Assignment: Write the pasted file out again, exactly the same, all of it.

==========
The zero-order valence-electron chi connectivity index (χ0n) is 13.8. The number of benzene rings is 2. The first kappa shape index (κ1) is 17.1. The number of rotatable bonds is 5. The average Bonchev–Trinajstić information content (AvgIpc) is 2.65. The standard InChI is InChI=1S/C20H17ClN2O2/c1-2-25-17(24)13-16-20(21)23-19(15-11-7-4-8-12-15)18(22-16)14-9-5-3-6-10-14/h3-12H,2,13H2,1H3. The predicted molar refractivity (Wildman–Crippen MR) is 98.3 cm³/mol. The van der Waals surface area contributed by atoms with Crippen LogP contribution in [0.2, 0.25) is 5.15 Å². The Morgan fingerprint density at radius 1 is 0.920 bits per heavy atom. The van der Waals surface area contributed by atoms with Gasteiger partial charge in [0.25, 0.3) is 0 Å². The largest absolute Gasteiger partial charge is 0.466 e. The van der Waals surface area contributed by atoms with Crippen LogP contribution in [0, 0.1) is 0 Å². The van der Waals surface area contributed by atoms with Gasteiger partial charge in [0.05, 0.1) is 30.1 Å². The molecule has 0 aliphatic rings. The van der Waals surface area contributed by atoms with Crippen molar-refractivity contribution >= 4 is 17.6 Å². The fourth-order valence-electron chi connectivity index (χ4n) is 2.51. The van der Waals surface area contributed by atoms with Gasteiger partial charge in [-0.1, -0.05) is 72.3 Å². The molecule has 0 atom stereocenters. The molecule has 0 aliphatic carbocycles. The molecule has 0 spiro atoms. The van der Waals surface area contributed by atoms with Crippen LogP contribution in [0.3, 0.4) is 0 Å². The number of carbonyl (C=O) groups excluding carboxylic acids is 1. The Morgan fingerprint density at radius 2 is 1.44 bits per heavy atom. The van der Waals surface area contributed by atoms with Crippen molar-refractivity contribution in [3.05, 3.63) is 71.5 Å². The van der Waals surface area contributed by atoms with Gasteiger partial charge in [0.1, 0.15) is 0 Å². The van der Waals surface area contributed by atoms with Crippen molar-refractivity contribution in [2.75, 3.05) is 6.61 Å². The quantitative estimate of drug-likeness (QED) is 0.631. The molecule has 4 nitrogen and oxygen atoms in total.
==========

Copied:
The zero-order valence-electron chi connectivity index (χ0n) is 13.8. The number of benzene rings is 2. The first kappa shape index (κ1) is 17.1. The number of rotatable bonds is 5. The average Bonchev–Trinajstić information content (AvgIpc) is 2.65. The standard InChI is InChI=1S/C20H17ClN2O2/c1-2-25-17(24)13-16-20(21)23-19(15-11-7-4-8-12-15)18(22-16)14-9-5-3-6-10-14/h3-12H,2,13H2,1H3. The predicted molar refractivity (Wildman–Crippen MR) is 98.3 cm³/mol. The van der Waals surface area contributed by atoms with Crippen LogP contribution in [0.2, 0.25) is 5.15 Å². The Morgan fingerprint density at radius 1 is 0.920 bits per heavy atom. The van der Waals surface area contributed by atoms with Gasteiger partial charge in [0.25, 0.3) is 0 Å². The largest absolute Gasteiger partial charge is 0.466 e. The van der Waals surface area contributed by atoms with Crippen LogP contribution in [0, 0.1) is 0 Å². The van der Waals surface area contributed by atoms with Gasteiger partial charge in [0.05, 0.1) is 30.1 Å². The molecule has 0 aliphatic rings. The van der Waals surface area contributed by atoms with Crippen molar-refractivity contribution >= 4 is 17.6 Å². The fourth-order valence-electron chi connectivity index (χ4n) is 2.51. The van der Waals surface area contributed by atoms with Gasteiger partial charge in [-0.1, -0.05) is 72.3 Å². The molecule has 0 atom stereocenters. The molecule has 0 aliphatic carbocycles. The molecule has 0 spiro atoms. The van der Waals surface area contributed by atoms with Crippen LogP contribution in [0.3, 0.4) is 0 Å². The number of carbonyl (C=O) groups excluding carboxylic acids is 1. The Morgan fingerprint density at radius 2 is 1.44 bits per heavy atom. The van der Waals surface area contributed by atoms with Crippen molar-refractivity contribution in [3.05, 3.63) is 71.5 Å². The van der Waals surface area contributed by atoms with Gasteiger partial charge in [0.1, 0.15) is 0 Å². The van der Waals surface area contributed by atoms with Crippen molar-refractivity contribution in [2.75, 3.05) is 6.61 Å². The quantitative estimate of drug-likeness (QED) is 0.631. The molecule has 4 nitrogen and oxygen atoms in total.